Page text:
Considered one of the most badass characters of the original trilogy, Boba Fett is a must-have for the new episode. He perfectly represented the Star Wars universe in his mix of technology, scrappiness and lawlessness, but the prequels kind of ruined that by revealing his entire backstory and the fact that every stormtrooper is basically a Fett clone. Boba's popularity is strong enough that he may have earned his own standalone film, but we still hope he's a part of Episode VII, just not too much — he's got to save something for his own story.
Considering that Star Wars is one of the most popular movie franchises of all time, it's no surprise that there's a ton of expanded universe stuff out there, both official and fan-made. Some of this stuff is cool, but a lot of it is just super complicated and unnecessary. Maybe a few shoot-outs would work in Episode VII, but this should be a movie for fans and non-fans alike, not just a circle-jerk for intense superfans only. I don't want to have to study anything outside the films to enjoy or understand the new installments.
The Star Wars franchise is known for creating some of the greatest villians ever: Emperor Palpatine, Darth Maul, Darth Tyranus (AKA Count Dooku), Darth Vader. Hell, even General Grievous, however silly, was a force to be reckoned with. Part of what made Star Wars so great was this sense that the evil forces were almost too spectacular to overcome, so that when Solo and Skywalker did destroy the Death Star, it was that much more satifying. Hopefully Episode VII can repeat some of that magic.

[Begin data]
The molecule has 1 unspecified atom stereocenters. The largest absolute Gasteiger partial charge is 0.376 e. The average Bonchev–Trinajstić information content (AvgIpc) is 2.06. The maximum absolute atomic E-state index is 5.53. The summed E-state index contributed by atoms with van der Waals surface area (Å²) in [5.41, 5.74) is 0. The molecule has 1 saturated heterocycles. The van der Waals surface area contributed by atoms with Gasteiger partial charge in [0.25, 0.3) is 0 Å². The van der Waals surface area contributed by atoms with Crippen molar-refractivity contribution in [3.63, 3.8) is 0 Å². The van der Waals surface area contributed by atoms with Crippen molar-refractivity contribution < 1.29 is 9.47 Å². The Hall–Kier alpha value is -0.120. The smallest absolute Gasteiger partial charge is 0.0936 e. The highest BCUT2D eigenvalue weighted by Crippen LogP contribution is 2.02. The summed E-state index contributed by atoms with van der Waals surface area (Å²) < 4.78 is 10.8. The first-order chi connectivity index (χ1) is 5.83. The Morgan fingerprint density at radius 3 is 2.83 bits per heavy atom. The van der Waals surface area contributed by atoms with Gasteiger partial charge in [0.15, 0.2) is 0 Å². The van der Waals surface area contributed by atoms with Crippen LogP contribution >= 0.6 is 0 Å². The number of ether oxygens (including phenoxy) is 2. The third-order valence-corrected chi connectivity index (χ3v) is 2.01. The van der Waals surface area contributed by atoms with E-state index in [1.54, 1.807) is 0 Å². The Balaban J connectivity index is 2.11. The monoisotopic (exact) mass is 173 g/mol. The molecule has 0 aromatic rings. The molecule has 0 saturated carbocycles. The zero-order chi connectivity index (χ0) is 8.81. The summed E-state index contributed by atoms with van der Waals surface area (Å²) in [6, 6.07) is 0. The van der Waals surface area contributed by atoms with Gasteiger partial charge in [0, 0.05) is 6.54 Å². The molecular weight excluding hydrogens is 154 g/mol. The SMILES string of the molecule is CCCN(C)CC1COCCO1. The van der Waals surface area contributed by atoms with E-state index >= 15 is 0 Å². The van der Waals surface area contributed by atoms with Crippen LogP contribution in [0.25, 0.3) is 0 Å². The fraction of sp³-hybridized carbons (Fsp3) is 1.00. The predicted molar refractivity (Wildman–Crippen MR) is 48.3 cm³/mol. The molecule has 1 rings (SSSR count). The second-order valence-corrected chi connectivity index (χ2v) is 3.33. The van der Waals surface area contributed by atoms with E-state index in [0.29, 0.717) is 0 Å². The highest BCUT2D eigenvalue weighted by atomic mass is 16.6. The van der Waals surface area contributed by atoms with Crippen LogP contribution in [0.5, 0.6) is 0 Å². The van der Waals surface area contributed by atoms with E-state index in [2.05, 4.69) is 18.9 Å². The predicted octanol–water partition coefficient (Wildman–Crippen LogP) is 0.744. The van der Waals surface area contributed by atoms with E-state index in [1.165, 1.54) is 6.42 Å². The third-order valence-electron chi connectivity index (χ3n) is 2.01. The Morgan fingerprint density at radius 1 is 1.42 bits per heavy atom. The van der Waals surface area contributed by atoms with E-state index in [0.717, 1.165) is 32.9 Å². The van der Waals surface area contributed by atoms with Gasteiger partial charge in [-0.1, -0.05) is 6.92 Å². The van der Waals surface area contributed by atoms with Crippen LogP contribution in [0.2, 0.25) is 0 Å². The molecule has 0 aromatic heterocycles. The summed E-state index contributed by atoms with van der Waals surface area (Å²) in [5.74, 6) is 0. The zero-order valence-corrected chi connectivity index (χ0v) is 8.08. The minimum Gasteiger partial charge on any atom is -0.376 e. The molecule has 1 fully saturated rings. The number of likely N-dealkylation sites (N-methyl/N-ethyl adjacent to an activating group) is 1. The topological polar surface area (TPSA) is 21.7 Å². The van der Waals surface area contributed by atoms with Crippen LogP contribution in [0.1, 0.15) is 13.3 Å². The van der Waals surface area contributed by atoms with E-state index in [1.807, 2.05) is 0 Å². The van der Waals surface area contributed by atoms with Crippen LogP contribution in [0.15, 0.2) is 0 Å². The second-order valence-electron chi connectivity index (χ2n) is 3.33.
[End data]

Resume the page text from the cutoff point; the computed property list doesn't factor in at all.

Episodes I-III spent a lot of time setting up Episodes IV-VI, sometimes to a fault. Of course, everything needed to fit together in the end and make sense, but an overemphasis on this can lead to awkward situations that don't really make sense.
A personal favorite is at the end of Episode III when you see all the sleek technology of the prequels disappear in favor of the random buttons and screens that show nothing — it had to happen, but it felt super weird and forced. Because they don't have to tie into existing films, the new episodes should have a bit more freedom.
A lot of major action movies and reboots from the past few years have taken a noticeably dark and sinister turn. Christopher Nolan's Batman movies, the Daniel Craig James Bonds and Abrams's Star Treks are just some of the movies that have rethought the original formula to be way darker and more serious than before. While it would be good to see an Episode VII with a bit of teeth, the original trilogy seamlessly mixed a serious and adventurous storyline with moments of fun and punchy dialogue that gave the movies their excellent tone.
For better or worse, Abrams has become the king of lens flare. But with what will hopefully be some badass dogfights in space, there will likely be enough stuff visually happening on screen that we won't need that added lens flare. Abrams has reportedly admitted that he has a problem, but we just hope he can contain himself.
As I said earlier, an overemphasis on continuity can be dangerous, but when you have one of the most awesome movie characters at your disposal, it would be a real mistake not to use him.
Ford has reportedly already signed on for Episode VII, but we hope it's more than just a cameo. While we want to the new movies to explore some new ground, Han Solo is just straight up awesome (he does have one of the greatest love lines ever) and we hope he gets his fair share of screen time.
I know it's not likely, but I'm completely fucking serious. If I see Jar Jar Binks or anything remotely resembling or sounding like Jar Jar Binks, I will lose my fucking mind.